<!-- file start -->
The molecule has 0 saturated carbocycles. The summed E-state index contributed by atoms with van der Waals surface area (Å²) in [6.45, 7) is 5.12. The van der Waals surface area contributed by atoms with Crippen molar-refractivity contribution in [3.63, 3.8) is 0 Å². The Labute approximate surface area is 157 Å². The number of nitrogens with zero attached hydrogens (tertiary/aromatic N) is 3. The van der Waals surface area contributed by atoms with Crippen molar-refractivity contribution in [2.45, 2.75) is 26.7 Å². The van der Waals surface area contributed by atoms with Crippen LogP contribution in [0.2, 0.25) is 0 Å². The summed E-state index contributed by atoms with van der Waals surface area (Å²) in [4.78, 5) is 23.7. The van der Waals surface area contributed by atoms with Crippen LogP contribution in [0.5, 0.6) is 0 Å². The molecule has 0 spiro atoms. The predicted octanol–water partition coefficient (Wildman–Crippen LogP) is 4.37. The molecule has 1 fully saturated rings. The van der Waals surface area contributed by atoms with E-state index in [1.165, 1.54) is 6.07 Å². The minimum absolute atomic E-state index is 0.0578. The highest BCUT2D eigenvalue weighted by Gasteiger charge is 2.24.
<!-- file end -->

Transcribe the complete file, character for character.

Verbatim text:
The molecule has 0 saturated carbocycles. The summed E-state index contributed by atoms with van der Waals surface area (Å²) in [6.45, 7) is 5.12. The van der Waals surface area contributed by atoms with Crippen molar-refractivity contribution in [3.63, 3.8) is 0 Å². The Labute approximate surface area is 157 Å². The number of nitrogens with zero attached hydrogens (tertiary/aromatic N) is 3. The van der Waals surface area contributed by atoms with Crippen molar-refractivity contribution in [2.45, 2.75) is 26.7 Å². The van der Waals surface area contributed by atoms with Crippen LogP contribution in [0.2, 0.25) is 0 Å². The summed E-state index contributed by atoms with van der Waals surface area (Å²) in [4.78, 5) is 23.7. The van der Waals surface area contributed by atoms with Crippen LogP contribution in [0.5, 0.6) is 0 Å². The molecule has 0 spiro atoms. The predicted octanol–water partition coefficient (Wildman–Crippen LogP) is 4.37. The molecule has 1 fully saturated rings. The van der Waals surface area contributed by atoms with E-state index in [1.165, 1.54) is 6.07 Å². The minimum absolute atomic E-state index is 0.0578. The highest BCUT2D eigenvalue weighted by Gasteiger charge is 2.24.